MOCSA updates council on sexual assault efforts

city-hallApril is national sex assault awareness month, and Wednesday an official with the Metropolitan Organization to Counter Sexual Assault reported  to the city council public safety committee.

MOCSA started in 1975 and covers the entire metropolitan area. It has 38 employees, a $3.2 million budget, and 500 volunteers (and needs more), said Julie Donelon, its president and CEO.

Among its programs is a 24-hour hospital response operation to assist victims, she said. More than 80 percent of those 704 victims last year, she said, were at hospitals in Jackson County.

Among other items in her report:

Half of all sexual assaults involve alcohol, which is the number one date rape drug.

About eight of 10 of victims of sexual assault are under age 30.

One in six women will be a victim at some time in life and one in 33 men.

Councilman John Sharp said, “I personally don’t think the public is as aware as it should be of how prevalent this is.”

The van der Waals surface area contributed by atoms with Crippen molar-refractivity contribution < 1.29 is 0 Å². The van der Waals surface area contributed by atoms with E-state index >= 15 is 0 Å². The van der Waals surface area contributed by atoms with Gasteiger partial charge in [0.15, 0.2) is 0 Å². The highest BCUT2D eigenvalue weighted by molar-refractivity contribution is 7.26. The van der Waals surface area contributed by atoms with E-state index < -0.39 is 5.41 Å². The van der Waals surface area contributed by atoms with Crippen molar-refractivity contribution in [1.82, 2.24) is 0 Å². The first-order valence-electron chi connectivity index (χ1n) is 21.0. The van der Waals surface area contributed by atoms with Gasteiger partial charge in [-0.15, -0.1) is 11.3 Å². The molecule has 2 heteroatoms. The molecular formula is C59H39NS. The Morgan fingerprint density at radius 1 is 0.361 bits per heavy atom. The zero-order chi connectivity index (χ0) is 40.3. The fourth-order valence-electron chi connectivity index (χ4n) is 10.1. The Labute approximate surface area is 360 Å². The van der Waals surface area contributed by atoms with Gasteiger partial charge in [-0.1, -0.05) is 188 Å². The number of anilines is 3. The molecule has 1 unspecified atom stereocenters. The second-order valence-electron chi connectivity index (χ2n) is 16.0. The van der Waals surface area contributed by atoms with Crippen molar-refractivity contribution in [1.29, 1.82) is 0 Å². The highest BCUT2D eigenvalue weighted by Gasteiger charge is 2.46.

More than four of five sexual assaults are not reported.

Each sexual assault costs society about $160,000 for such things as medical care, police and prosecution.

Committee members clashing over whether to eliminate city liquor card permits for workers drew Donelon into that debate, which is expected to erupt Thursday at the full council meeting.

Councilman Scott Taylor asked her if she supported continuing the cards, which cannot be obtained by felons like sex offenders and murderers.

Donelon said it seemed a small price to pay if it can stop a violent predator.

Councilman Scott Wagner, who is against the cards, asked if she had any information about how often other bar patrons, as opposed to bartenders and other liquor workers, commit sex crimes.

She did not.

She did say how to volunteer for the organization for such things as helping victims at hospitals or presenting programs at schools.

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